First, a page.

For a majority of Americans, the record low temperatures that descended across much of the United States on Tuesday were cause for little more than an annoyingly frigid morning commute. But for the nation's often overlooked homeless population, the weather was more than just bothersome; it was potentially deadly for the 600,000 who find themselves without a place to call their own.
In small towns and large cities alike, homeless-service organizations grappled with unprecedented numbers of men and women seeking warmth and respite from the intense cold. Smaller organizations struggled not to turn people away from overcrowded shelters and churches, where some organizations began to pull out extra cots and blankets to meet the demand.
"We are bursting at the seams," said Janay Boyer, who works at Atlanta Mission, the Southern city's largest service provider for homeless people.
The single-digit temperatures in Atlanta on Tuesday morning were its coldest in nearly two decades. Boyer said the shelter has seen a 40 percent increase in people seeking assistance, forcing the organization to use pallets on the floor and chairs as beds on Monday night.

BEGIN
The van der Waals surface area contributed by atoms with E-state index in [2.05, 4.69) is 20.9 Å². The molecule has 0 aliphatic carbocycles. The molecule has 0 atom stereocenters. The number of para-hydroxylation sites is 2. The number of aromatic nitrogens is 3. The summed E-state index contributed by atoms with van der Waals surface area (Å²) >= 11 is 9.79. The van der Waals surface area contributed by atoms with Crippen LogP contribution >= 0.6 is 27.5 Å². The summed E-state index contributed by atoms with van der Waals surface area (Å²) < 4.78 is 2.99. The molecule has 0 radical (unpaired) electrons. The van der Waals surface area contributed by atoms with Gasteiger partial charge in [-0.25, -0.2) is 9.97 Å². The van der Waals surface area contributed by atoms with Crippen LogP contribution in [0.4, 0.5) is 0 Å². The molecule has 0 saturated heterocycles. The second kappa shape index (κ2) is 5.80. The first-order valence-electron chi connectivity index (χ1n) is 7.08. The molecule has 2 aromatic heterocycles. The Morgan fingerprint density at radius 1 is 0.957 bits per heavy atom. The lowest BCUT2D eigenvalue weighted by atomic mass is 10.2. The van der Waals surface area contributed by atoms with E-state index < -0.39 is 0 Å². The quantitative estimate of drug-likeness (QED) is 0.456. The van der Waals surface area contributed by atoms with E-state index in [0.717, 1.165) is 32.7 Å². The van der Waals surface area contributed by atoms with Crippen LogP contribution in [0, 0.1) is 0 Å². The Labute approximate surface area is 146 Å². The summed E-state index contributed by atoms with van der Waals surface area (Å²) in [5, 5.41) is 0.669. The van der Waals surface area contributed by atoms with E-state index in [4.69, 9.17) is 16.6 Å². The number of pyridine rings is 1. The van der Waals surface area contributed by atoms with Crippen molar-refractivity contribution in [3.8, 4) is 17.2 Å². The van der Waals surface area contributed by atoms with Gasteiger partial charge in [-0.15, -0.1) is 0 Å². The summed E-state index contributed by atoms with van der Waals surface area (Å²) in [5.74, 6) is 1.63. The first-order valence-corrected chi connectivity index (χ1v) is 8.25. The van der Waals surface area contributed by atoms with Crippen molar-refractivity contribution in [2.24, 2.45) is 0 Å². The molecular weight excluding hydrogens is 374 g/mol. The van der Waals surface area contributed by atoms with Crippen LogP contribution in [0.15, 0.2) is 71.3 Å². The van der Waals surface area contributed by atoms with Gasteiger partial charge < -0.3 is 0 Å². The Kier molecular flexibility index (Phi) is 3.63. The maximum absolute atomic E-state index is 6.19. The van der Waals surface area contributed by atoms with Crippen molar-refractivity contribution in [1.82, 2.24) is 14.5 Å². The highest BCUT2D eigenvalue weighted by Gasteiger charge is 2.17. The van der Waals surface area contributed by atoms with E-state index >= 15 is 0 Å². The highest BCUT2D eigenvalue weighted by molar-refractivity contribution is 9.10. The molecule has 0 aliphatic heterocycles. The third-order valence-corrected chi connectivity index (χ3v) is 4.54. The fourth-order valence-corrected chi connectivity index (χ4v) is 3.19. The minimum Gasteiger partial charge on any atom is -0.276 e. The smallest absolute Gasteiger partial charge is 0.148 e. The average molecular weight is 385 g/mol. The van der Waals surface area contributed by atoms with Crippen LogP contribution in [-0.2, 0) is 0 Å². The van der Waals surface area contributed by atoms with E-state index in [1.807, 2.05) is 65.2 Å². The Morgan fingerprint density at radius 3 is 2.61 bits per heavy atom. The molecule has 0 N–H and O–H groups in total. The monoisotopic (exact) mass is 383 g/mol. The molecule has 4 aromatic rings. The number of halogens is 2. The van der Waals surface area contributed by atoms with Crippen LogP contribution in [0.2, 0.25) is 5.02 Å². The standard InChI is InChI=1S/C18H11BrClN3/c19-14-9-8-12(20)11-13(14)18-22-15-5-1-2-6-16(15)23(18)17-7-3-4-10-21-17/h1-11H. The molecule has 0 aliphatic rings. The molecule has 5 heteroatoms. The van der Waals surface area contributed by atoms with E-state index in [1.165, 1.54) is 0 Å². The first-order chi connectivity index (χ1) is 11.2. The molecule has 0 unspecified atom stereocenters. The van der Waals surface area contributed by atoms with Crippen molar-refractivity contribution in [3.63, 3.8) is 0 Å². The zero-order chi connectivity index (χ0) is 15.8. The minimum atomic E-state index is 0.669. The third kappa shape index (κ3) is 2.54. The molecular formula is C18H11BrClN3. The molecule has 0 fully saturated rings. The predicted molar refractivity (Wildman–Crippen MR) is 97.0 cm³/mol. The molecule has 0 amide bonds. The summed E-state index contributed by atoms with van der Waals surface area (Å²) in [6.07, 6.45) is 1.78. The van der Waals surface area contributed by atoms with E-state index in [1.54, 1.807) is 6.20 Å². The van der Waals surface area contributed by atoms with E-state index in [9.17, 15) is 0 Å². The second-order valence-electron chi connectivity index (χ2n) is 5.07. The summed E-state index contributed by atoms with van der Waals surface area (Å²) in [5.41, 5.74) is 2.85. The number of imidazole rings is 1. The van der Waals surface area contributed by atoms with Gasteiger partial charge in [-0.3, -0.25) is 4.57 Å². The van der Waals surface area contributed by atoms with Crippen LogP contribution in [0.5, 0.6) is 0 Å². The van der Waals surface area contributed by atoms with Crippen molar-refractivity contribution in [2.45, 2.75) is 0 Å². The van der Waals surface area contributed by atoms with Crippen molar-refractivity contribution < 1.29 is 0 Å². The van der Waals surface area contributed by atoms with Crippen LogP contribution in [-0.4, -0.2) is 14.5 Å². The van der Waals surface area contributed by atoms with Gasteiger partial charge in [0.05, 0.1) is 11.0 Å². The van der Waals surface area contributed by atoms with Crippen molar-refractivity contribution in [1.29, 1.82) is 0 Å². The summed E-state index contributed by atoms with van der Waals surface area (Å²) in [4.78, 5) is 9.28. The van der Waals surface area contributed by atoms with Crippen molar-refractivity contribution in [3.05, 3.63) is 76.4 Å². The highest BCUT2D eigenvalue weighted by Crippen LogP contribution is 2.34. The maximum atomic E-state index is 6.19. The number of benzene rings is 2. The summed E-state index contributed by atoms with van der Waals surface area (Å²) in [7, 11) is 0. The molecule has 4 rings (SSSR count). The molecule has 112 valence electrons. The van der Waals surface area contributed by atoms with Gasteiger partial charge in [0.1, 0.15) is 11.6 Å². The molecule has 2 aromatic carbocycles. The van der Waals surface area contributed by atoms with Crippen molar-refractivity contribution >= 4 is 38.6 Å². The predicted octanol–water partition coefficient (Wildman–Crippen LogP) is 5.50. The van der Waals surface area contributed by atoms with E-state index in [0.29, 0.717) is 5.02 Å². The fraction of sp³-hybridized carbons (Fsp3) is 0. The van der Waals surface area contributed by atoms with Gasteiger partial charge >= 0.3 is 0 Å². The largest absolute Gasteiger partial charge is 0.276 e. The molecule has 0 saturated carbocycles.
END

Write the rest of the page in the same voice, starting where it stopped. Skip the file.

"Temperatures that are so, so dangerous. That's not a common situation for Atlanta. We are not even allowing people to stand outside while we do intake."
Even in cities that are used to the cold, homeless organizations are finding it difficult to combat that precipitous drop in temperatures. Minneapolis' weather dipped below zero overnight, with wind chills making it feel 25 degrees colder than that.
"The air is really dry. If your skin is exposed for 20 seconds, the beginnings of frostbite happen," said David Jeffries, who directs the single-adult program at St. Stephens Human Services in Minneapolis. "Even for people with resources in the Twin Cities, it's quite challenging. So imagine what it's like for homeless people."
The weather is particularly difficult for smaller towns and cities, which often lack the capacity to house homeless populations, much less in subzero conditions that cause numbers to swell.
"The capacity has never matched the need," said Jerry Jones, director of the national advocacy group Coalition for the Homeless. "Only a third (of homeless people) are sheltered on a given night in the U.S. The drop in temperature is really putting a lot of people in danger."
Homeless people in New York City received respite, of sorts, through a recent announcement from City Hall. On his second day in office, Mayor Bill de Blasio reinstated a Code Blue policy, guaranteeing people shelter if the temperature drops below 32 degrees.
While the homeless have it hardest, experts warn that the cold is dangerous for anyone who is outside for too long.